Toledo, OH – On September 5th-8th 2018, The Black/Brown Unity Coalition will head down to Greensboro, NC where African-Americans sat in at Woolworth’s in 1960. Then we will head to Eastern North Carolina to visit tobacco farm workers in the fields and in their labor camps.
The President of FLOC, Baldemar Velasquez notes, “It is very important that Latinos get a glimpse of what it took to fight racism against African-Americans in the 60’s. The Greensboro Woolworth sit-ins that sparked a nation-wide movement to integrate lunch counters was a turning point in the civil rights movement. We will visit the civil rights museum with a guided tour with one of the participants in the sit-ins! A living history experience. African Americans will then get a taste of the current fight that farm workers face for fair treatment in the tobacco fields and our fight with Big Tobacco corporations, the challenge of the immigration issue with the obstacles it presents for farm workers leading a decent life. They will visit labor camps and dialogue with workers”
The Black/Brown Unity Coalition was founded by six organizations:
2. FLOC Homies
4. Local 500
Baldemar Velasquez, The President of FLOC, wrote the Preamble of the Black/Brown Unity Coalition which describes why these six organizations founded it:
“Throughout the history of America black and brown people have struggled to achieve the full rights guaranteed by the Constitution of our Nation. In the struggles to overcome the historic institutions of oppression, heroic figures have creatively organized, resisted and stood against, many times at the of expense of their lands, property, livelihoods and even their lives. The ravages of slavery, tenant farming, sharecropping that kept many Black peoples on the margins of life set in motion a trajectory wrought with unequal standing and opportunity. The theft of the Western US from Mexico and Indigenous communities through doctrines of “Manifest Destiny” and other euphemisms for predatory imperialism dispossessed millions of Brown inhabitants that to this day live with cautious sensibilities.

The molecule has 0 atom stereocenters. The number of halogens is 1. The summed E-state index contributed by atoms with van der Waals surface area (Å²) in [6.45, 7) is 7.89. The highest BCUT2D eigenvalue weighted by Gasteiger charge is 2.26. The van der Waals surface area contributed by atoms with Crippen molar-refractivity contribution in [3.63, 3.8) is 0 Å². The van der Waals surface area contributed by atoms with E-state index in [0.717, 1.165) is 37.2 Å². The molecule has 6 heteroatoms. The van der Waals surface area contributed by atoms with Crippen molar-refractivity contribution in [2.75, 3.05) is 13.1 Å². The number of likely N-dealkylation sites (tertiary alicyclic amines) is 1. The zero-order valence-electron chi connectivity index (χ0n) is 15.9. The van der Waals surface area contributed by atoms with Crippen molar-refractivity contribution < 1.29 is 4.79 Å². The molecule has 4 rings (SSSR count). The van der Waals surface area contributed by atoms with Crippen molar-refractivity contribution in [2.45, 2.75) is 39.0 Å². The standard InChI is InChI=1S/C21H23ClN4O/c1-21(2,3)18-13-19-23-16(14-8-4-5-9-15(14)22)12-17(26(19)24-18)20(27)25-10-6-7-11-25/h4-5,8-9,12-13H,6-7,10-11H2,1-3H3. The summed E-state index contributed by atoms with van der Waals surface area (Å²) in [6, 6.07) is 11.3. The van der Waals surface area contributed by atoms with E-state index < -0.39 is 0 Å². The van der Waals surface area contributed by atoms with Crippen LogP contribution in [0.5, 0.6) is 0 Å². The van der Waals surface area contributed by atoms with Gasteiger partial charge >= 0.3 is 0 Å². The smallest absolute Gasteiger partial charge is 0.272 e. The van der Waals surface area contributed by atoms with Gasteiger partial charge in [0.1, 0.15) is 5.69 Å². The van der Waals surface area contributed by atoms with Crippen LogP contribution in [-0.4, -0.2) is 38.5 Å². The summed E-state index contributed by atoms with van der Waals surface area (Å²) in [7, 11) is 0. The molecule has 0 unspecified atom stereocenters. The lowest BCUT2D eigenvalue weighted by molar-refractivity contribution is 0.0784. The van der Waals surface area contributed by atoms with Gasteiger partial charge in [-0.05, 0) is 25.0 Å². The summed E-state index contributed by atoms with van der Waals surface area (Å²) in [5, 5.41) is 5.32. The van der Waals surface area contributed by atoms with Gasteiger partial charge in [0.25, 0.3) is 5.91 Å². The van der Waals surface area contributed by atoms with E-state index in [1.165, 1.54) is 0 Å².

The human rights movements through civil rights, labor and community organizing have done much to ameliorate historic inequities but much has remained undone as we see past progress being reversed and dis-mantled. From civic participation, voting rights to economic polarization we see the ramifications in our neglected neighborhoods in the urban areas and rural people frozen in time of the latter part of the last millennium.
Though Black and Brown communities have valiantly struggled against abuses and inequality many times we watched each other’s struggles with sympathy and not seen the opportunity to bridge our own cultures to identify our common obstacles. We the undersigned membership organizations declare that we will no longer carry on separately but work, identify and strategize together in identifying common issues and collaborative solutions.”
– Preamble for the Black/Brown Unity Coalition written by Baldemar Velasquez